90 seconds could be worth up to $1000!

PitchIt is UVic's pitch competition open to all UVic students, staff, faculty and recent alumni. You get 90 seconds (the length of a typical elevator ride) to describe your concept to a panel of experts. 

Upcoming Application Deadline: July 15th, 2024 - 10:00 AM

Upcoming Pitch Competition: July 17th, 2024 - 11:00 AM - 2:30 PM

Note: The competition is now online! We recommend planning ahead by orienting yourself with Zoom. You do not need to download Zoom to participate; you will receive a Zoom link and further instructions after submitting an application. 

If you're interested in watching the competition, please reach out to icpoc@uvic.ca.

Who can PitchIt

To participate, you must meet the following criteria:
  • You are a current UVic student, staff or recent alumni.

  • You may participate as an individual or you may present in a team of up to five people. The team lead must be a current UVic student, faculty/staff or alumni, but the accompanying team member(s) do not necessarily need to be affiliated with UVic.

  • Teams may either have only their team lead deliver the pitch, or up to all five team members may participate in the actual presentation of the pitch.

  • Entered PitchIt or PlanIt with this idea and won a prize in the past? You are welcome to pitch again, but the pitch needs to be significantly improved between sessions.  


 To register for the PitchIt event, submit the following form:
  • Download the form, fill in the form (either using the "add text" feature in Adobe or by hand), save or scan it to your computer.

  • Email the completed application form PDF to icpoc@uvic.ca before the registration deadline.

  • Once we've devised a schedule, we will email back with details and information for PitchIt.


Each participant/team will be given 90 seconds to pitch to a panel of judges. Your presentation may be followed up with 2 minutes of Q&A from the judges.

How to prepare a fast pitch for investors:
  • Communicating your idea quickly and efficiently is a critical element of raising funds.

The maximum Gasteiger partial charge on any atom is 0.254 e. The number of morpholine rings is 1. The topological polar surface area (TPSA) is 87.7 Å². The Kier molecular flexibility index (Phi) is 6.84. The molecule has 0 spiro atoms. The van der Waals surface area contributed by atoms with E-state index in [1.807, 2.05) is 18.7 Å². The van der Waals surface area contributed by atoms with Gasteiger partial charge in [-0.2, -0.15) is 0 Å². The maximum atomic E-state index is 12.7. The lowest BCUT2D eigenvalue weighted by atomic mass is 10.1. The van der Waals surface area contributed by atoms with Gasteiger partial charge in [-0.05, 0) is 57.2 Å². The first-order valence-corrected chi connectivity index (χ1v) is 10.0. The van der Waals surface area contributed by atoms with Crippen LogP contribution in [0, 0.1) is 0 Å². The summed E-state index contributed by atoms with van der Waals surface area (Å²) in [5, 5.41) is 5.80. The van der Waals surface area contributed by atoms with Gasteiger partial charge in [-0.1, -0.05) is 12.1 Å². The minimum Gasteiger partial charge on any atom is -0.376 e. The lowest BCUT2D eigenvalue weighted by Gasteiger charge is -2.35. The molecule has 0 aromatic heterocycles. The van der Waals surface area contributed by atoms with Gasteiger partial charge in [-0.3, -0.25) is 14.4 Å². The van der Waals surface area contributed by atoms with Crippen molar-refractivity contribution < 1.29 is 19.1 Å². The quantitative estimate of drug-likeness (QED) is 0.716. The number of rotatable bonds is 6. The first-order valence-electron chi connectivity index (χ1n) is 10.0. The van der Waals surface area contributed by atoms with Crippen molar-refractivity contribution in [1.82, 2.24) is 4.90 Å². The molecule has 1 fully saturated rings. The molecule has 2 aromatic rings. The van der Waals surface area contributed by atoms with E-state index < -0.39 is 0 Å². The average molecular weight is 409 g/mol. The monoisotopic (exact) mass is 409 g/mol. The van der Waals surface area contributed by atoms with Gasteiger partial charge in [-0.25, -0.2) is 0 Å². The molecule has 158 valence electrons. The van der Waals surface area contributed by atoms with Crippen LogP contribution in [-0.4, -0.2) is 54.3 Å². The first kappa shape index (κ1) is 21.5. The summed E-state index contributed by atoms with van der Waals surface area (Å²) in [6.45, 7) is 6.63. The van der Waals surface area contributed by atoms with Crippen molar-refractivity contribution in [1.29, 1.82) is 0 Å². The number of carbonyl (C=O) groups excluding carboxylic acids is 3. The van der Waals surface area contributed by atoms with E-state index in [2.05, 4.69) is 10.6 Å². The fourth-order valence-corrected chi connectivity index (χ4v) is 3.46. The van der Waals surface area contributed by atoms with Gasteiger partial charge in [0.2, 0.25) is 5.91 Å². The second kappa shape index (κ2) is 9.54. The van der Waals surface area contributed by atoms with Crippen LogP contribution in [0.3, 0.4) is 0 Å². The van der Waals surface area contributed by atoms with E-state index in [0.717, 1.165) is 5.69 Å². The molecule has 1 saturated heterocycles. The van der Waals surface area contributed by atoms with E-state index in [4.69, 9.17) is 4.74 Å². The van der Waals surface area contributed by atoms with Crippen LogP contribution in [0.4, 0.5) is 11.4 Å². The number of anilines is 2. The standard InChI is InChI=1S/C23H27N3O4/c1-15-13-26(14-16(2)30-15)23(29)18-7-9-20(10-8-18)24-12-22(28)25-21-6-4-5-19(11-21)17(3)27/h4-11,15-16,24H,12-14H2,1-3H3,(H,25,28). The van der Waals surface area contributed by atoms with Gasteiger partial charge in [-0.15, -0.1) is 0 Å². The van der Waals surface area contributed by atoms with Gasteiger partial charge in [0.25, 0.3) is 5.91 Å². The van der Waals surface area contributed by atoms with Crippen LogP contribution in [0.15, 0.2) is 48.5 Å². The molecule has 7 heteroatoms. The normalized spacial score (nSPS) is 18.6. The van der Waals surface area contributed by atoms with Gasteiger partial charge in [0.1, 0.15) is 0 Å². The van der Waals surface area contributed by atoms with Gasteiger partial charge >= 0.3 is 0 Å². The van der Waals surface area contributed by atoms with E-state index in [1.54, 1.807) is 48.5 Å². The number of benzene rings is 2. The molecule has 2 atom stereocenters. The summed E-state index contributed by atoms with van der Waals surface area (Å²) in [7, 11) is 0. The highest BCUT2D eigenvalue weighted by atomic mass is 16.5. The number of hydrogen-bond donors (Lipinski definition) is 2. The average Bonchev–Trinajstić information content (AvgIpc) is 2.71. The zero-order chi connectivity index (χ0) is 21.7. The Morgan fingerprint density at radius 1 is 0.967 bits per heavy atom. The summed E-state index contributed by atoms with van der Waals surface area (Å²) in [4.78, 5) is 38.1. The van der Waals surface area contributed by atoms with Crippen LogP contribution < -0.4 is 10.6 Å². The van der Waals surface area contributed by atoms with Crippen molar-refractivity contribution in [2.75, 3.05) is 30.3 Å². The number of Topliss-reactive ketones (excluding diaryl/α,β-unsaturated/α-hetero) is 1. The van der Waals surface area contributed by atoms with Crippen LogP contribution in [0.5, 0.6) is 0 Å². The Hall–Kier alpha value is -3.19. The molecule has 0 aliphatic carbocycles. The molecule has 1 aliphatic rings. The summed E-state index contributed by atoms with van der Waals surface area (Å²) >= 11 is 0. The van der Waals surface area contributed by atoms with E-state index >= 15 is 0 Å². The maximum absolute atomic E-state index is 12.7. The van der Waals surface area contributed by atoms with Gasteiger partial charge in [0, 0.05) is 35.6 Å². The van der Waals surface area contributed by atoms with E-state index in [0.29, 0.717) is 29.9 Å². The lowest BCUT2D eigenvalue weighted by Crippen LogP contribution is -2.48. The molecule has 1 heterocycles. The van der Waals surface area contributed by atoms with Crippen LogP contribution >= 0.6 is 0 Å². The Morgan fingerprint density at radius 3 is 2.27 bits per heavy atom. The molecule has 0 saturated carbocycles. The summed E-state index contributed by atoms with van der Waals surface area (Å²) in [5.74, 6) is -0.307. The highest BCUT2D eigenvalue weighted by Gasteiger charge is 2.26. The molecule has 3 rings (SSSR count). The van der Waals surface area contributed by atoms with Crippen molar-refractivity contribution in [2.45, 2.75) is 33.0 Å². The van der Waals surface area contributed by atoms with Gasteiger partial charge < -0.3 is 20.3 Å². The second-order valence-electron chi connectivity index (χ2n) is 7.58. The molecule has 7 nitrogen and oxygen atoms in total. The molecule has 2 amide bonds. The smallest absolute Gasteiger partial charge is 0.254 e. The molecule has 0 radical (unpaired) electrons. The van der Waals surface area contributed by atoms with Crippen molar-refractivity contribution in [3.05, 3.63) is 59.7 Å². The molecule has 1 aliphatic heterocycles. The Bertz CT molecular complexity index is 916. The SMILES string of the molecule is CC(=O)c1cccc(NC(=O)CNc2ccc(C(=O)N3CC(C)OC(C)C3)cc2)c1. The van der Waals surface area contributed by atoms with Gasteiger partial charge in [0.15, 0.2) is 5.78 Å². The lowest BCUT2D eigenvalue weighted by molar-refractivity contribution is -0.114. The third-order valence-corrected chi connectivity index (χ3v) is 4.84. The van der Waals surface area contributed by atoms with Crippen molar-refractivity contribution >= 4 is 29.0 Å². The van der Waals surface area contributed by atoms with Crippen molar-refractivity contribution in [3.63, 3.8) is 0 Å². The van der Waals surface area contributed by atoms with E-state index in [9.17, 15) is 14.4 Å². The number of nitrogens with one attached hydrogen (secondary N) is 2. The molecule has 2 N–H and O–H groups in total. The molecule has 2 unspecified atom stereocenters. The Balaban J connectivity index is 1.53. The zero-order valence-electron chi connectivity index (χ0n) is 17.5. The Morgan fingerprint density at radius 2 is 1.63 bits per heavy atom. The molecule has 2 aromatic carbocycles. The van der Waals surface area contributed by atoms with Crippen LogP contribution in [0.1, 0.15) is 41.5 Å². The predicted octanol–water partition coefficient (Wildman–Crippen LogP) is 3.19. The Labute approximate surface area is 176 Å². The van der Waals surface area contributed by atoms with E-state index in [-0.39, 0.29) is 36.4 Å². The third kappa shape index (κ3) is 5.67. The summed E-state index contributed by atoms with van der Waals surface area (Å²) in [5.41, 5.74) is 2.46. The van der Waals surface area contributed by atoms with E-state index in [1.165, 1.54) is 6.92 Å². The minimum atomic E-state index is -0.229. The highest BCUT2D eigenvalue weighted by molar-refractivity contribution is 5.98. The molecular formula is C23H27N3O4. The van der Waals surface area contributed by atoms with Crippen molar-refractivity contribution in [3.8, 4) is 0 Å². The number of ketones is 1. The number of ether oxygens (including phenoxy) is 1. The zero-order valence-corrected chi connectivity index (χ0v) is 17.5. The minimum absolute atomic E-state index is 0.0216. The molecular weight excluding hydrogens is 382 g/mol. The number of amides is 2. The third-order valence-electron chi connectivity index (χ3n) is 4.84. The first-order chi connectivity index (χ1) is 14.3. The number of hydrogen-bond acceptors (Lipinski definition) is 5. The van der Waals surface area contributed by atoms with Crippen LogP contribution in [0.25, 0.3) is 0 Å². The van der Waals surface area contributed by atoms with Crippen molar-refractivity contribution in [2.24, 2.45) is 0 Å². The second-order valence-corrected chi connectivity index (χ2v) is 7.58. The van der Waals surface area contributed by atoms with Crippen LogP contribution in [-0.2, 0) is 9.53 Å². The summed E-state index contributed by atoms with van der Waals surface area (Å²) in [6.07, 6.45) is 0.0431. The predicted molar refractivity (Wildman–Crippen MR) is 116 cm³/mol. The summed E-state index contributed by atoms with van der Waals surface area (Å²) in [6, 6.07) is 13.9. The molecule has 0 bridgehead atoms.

• Your potential investor is likely to make an instant judgement based on the strength of your first spoken sentences or the first few lines in your executive summary.

  • So how do you get around this communication problem? First you must disambiguate, or simplify and clarify, what you are attempting to communicate.

  • It is this simple: First moments matter most. The whole point of the "fast pitch" is to get investors interested enough in you to get their business cards and to agree to meet with you at a later date, or at least have them refer you to someone else who might be interested in your deal.

  • Investors know that the way you will engage your initial customer base is through a fast pitch. It is the same for attracting strategic partners and even recruiting executives, which means that in general, the investors know that entrepreneurs best suited for funding can usually articulate their venture's value proposition within a sentence or two.

  • It is important to cite references, stats or information to add credibility to your deal.

Questions your pitch should answer:
  • What is your product or service (concept)?

  • What are your benefits?

  • Who is your market? What is your market demand? How large is the market?

  • What is your revenue model? How do you expect to make money?

  • What is your market strategy?

  • Who is your competition? Don't have any? Think again.

  • What is your competitive advantage? How is your concept different and why you have an advantage over the competition.

  • Key partners? 

  • Is your technology proprietary?

Adapted from The Art of the Elevator Pitch by Robert Pagliarini.


What are the judges looking for?
  • Degree of innovation/newness: To what extent is the concept dramatically different from what exists in the market?

  • Overt benefit/product-market match: To what extent is there an overt, specific benefit in meeting the needs/solving the pain of an identifiable target market?

  • Feasibility/reason to believe: To what extent is the concept believable? e.g. substance, supporting research, a link to "self" etc.

  • Market potential/social impact: To what extent does the concept create economic or social value or otherwise have potential for impact?

  • Overall presentation: To what extent was the pitch clear, engaging and convincing?